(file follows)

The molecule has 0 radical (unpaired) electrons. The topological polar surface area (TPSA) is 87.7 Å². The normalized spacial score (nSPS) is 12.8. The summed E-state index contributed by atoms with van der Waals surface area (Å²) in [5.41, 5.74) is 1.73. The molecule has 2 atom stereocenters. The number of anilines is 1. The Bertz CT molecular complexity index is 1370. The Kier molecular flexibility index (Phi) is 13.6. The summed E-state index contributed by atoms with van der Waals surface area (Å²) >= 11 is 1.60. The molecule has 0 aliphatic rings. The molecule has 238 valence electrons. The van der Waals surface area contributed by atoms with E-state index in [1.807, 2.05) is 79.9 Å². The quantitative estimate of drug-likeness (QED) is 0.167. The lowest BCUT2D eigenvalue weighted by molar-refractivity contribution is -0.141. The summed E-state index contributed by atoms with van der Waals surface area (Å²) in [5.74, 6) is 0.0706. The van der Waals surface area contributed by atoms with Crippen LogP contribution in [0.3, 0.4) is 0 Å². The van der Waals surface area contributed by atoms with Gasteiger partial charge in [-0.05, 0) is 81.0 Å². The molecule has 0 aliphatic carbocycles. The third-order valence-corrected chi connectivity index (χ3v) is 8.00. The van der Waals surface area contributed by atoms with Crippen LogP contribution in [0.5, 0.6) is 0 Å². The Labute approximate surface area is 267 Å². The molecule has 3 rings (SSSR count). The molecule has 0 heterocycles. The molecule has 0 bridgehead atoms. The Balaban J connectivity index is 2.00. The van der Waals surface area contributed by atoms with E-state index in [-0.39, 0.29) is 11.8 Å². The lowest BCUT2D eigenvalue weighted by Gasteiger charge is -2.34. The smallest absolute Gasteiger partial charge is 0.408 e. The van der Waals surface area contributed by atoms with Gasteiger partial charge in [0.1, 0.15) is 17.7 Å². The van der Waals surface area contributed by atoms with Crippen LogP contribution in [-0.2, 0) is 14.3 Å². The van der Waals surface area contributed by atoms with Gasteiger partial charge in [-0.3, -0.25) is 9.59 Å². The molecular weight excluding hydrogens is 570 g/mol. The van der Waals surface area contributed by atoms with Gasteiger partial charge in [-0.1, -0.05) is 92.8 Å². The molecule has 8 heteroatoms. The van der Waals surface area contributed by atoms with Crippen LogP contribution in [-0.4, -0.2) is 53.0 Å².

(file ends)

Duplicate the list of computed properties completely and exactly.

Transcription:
The molecule has 0 radical (unpaired) electrons. The topological polar surface area (TPSA) is 87.7 Å². The normalized spacial score (nSPS) is 12.8. The summed E-state index contributed by atoms with van der Waals surface area (Å²) in [5.41, 5.74) is 1.73. The molecule has 2 atom stereocenters. The number of anilines is 1. The Bertz CT molecular complexity index is 1370. The Kier molecular flexibility index (Phi) is 13.6. The summed E-state index contributed by atoms with van der Waals surface area (Å²) >= 11 is 1.60. The molecule has 0 aliphatic rings. The molecule has 238 valence electrons. The van der Waals surface area contributed by atoms with E-state index in [1.807, 2.05) is 79.9 Å². The quantitative estimate of drug-likeness (QED) is 0.167. The lowest BCUT2D eigenvalue weighted by molar-refractivity contribution is -0.141. The summed E-state index contributed by atoms with van der Waals surface area (Å²) in [5.74, 6) is 0.0706. The van der Waals surface area contributed by atoms with Crippen LogP contribution in [0.3, 0.4) is 0 Å². The van der Waals surface area contributed by atoms with Gasteiger partial charge in [-0.05, 0) is 81.0 Å². The molecule has 0 aliphatic carbocycles. The third-order valence-corrected chi connectivity index (χ3v) is 8.00. The van der Waals surface area contributed by atoms with Crippen LogP contribution in [0.5, 0.6) is 0 Å². The Labute approximate surface area is 267 Å². The molecule has 3 rings (SSSR count). The molecule has 0 heterocycles. The molecule has 0 bridgehead atoms. The Balaban J connectivity index is 2.00. The van der Waals surface area contributed by atoms with E-state index in [-0.39, 0.29) is 11.8 Å². The lowest BCUT2D eigenvalue weighted by Gasteiger charge is -2.34. The smallest absolute Gasteiger partial charge is 0.408 e. The van der Waals surface area contributed by atoms with Gasteiger partial charge in [0.1, 0.15) is 17.7 Å². The van der Waals surface area contributed by atoms with Crippen LogP contribution in [-0.2, 0) is 14.3 Å². The van der Waals surface area contributed by atoms with Gasteiger partial charge in [-0.3, -0.25) is 9.59 Å². The molecular weight excluding hydrogens is 570 g/mol. The van der Waals surface area contributed by atoms with Gasteiger partial charge in [-0.1, -0.05) is 92.8 Å². The molecule has 8 heteroatoms. The van der Waals surface area contributed by atoms with Crippen LogP contribution in [-0.4, -0.2) is 53.0 Å².